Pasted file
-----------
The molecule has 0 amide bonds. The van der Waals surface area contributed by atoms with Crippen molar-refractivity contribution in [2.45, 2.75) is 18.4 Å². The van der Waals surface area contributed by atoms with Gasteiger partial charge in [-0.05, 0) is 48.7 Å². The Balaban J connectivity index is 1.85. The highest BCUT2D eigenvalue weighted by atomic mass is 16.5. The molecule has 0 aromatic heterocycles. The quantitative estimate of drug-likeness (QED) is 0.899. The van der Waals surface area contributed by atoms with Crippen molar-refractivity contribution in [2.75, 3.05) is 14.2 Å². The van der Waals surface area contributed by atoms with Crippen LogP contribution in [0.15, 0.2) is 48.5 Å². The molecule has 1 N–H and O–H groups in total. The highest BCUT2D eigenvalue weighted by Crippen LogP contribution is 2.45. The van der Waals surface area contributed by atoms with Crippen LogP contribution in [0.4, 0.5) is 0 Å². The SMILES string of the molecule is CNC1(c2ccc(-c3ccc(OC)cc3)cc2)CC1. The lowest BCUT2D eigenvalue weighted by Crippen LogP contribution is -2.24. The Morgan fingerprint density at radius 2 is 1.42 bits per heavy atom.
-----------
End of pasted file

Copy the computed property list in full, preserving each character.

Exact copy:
The molecule has 0 amide bonds. The van der Waals surface area contributed by atoms with Crippen molar-refractivity contribution in [2.45, 2.75) is 18.4 Å². The van der Waals surface area contributed by atoms with Gasteiger partial charge in [-0.05, 0) is 48.7 Å². The Balaban J connectivity index is 1.85. The highest BCUT2D eigenvalue weighted by atomic mass is 16.5. The molecule has 0 aromatic heterocycles. The quantitative estimate of drug-likeness (QED) is 0.899. The van der Waals surface area contributed by atoms with Crippen molar-refractivity contribution in [2.75, 3.05) is 14.2 Å². The van der Waals surface area contributed by atoms with Crippen LogP contribution in [0.15, 0.2) is 48.5 Å². The molecule has 1 N–H and O–H groups in total. The highest BCUT2D eigenvalue weighted by Crippen LogP contribution is 2.45. The van der Waals surface area contributed by atoms with Crippen LogP contribution in [0.4, 0.5) is 0 Å². The SMILES string of the molecule is CNC1(c2ccc(-c3ccc(OC)cc3)cc2)CC1. The lowest BCUT2D eigenvalue weighted by Crippen LogP contribution is -2.24. The Morgan fingerprint density at radius 2 is 1.42 bits per heavy atom.